Having recently moved across the county to home of the Hudson River School painters, Anne Lindberg has recognized a deepening in her process, one which joins the personal and the abstract in reference to place and the sublime. In a small series of new drawings, Lindberg takes a new turn, this time toward a more graphic language yet also a deeper commitment to abstraction and metaphor. In the small Gallery 4 upstairs, this dense grouping of large black on white looming forms asks essential questions about time, causality and mediation of form. Tandem forms pack themselves into the picture plane in ways similar to her watery ephemeral forms of past, but this time with greater contrast. Like the elegy paintings of Robert Motherwell, the Signature/Monograph series of photographs by Erin Shirreff, and the shaped paintings of Ellsworth Kelly, Lindberg believes that form, when distilled, has history and resonance. Reaffirming her interest in the elemental languages of drawing, here the physical and visual power of the work comes from it’s hand-drawn intensity, and embrace of nuanced craft and materiality. Clearly embedded into the pliant mat board, these drawings have a weight, a sensual weight, a metaphysical weight. Pairs of full rounded forms seem to create each other, as though one has been formed by the other, mirrored in an open book where language is silent.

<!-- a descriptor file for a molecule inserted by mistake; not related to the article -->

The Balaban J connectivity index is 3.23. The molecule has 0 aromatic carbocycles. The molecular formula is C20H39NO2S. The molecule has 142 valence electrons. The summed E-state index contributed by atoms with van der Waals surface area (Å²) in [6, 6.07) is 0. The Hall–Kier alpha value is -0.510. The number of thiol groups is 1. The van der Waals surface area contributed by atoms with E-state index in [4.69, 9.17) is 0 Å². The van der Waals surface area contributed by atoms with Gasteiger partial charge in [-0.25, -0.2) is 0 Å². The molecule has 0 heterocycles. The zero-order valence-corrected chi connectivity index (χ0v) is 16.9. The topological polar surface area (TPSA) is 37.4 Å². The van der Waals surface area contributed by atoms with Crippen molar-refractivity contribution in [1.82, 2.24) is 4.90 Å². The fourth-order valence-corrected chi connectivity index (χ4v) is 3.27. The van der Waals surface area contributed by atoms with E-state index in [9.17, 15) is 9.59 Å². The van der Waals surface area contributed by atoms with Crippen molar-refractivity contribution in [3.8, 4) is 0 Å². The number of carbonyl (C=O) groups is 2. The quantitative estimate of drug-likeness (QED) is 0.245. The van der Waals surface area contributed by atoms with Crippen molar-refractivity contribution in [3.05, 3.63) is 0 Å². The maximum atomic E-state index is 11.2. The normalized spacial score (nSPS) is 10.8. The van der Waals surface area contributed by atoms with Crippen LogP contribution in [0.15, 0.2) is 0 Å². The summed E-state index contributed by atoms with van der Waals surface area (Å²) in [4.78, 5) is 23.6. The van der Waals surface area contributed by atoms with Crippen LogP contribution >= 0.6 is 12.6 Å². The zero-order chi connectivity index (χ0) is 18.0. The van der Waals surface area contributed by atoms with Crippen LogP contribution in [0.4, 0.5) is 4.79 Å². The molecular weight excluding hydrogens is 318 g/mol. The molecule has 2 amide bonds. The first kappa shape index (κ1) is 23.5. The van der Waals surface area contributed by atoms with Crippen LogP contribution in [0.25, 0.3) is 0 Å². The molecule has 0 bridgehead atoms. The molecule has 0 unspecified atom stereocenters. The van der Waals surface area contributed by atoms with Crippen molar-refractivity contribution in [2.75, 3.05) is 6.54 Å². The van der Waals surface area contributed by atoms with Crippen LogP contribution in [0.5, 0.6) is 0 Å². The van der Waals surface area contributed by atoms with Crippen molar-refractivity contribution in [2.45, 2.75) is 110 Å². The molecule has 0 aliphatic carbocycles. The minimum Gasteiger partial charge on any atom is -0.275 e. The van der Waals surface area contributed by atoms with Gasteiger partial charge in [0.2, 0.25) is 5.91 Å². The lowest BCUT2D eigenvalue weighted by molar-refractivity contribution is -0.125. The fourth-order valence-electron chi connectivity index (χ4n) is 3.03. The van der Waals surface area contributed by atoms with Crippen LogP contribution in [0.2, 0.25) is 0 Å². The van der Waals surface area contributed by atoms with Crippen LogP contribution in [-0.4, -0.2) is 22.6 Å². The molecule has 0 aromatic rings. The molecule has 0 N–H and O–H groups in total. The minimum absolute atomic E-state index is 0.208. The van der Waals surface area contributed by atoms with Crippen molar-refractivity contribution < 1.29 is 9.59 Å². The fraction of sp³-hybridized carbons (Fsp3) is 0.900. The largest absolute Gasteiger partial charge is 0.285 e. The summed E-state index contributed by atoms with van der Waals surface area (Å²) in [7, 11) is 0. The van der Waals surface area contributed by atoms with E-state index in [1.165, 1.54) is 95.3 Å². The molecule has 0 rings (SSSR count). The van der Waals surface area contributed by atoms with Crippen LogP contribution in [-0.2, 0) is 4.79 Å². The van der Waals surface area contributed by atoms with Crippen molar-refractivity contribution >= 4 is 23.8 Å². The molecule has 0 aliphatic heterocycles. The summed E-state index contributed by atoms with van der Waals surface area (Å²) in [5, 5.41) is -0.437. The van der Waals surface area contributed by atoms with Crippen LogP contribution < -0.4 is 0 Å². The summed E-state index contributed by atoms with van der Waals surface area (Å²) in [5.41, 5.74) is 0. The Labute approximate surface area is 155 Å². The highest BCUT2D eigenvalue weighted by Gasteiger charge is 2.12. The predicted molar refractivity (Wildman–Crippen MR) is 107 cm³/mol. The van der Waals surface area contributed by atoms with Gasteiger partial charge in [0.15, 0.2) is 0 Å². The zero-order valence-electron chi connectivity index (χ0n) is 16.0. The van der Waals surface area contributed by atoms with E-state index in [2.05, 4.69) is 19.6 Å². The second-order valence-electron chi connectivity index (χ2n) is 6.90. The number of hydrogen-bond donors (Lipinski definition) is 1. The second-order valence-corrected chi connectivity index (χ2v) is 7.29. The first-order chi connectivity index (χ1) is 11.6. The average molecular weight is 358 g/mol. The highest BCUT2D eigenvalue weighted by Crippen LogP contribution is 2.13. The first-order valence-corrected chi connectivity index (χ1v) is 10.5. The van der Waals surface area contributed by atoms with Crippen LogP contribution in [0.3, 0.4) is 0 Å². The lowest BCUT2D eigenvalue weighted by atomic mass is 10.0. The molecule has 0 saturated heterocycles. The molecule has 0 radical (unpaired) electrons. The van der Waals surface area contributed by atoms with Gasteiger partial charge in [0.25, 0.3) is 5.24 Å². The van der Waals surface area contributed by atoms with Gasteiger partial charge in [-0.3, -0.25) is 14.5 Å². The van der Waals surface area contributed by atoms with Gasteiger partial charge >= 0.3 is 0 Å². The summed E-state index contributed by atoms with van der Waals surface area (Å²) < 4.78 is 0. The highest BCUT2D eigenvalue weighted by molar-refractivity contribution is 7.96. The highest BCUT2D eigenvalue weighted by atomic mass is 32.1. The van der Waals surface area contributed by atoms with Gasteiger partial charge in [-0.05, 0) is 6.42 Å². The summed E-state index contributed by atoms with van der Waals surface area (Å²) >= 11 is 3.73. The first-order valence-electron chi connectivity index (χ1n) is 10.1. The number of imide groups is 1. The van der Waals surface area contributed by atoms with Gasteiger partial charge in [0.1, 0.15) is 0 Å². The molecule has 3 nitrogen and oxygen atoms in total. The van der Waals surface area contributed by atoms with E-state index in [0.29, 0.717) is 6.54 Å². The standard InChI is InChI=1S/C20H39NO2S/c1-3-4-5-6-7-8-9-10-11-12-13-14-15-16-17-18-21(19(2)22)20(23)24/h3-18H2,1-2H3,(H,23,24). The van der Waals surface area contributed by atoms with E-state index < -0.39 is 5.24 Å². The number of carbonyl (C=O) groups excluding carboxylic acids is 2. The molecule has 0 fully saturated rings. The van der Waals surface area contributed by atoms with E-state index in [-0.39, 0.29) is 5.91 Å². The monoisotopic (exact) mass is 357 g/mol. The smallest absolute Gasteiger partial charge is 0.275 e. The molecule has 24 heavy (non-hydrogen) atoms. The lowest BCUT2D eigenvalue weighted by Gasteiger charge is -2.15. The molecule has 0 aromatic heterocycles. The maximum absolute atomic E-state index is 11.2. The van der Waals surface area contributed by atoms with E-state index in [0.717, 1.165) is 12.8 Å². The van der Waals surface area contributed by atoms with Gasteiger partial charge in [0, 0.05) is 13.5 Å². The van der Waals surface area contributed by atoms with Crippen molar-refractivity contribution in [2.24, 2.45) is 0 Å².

“It is a mysterious fact that a word is not a single and separate entity, but part of other words. Indeed, it is not a word until it is part of a sentence. Words belong to each other, although, of course, only a great poet knows that the word “incarnadine” belongs to “multitudinous seas.” How can we combine old words with new order so that they survive, so that they create beauty, so that they tell the truth? That is the question. It is words that are to blame. They are the wildest, freest, most irresponsible, the most un-teachable of all things. Of course, you can catch them and sort them and place them in alphabetical order in dictionaries. But words do not live in dictionaries; they live in the mind. If you want proof of this, consider how often in moments of emotion when we most need words we find none. Perhaps that is their most striking peculiarity, their need to change.”
excerpt from spoken words of Virginia Woolf,
part of a BBC radio broadcast from 1937, from a talk titled “Craftsmanship”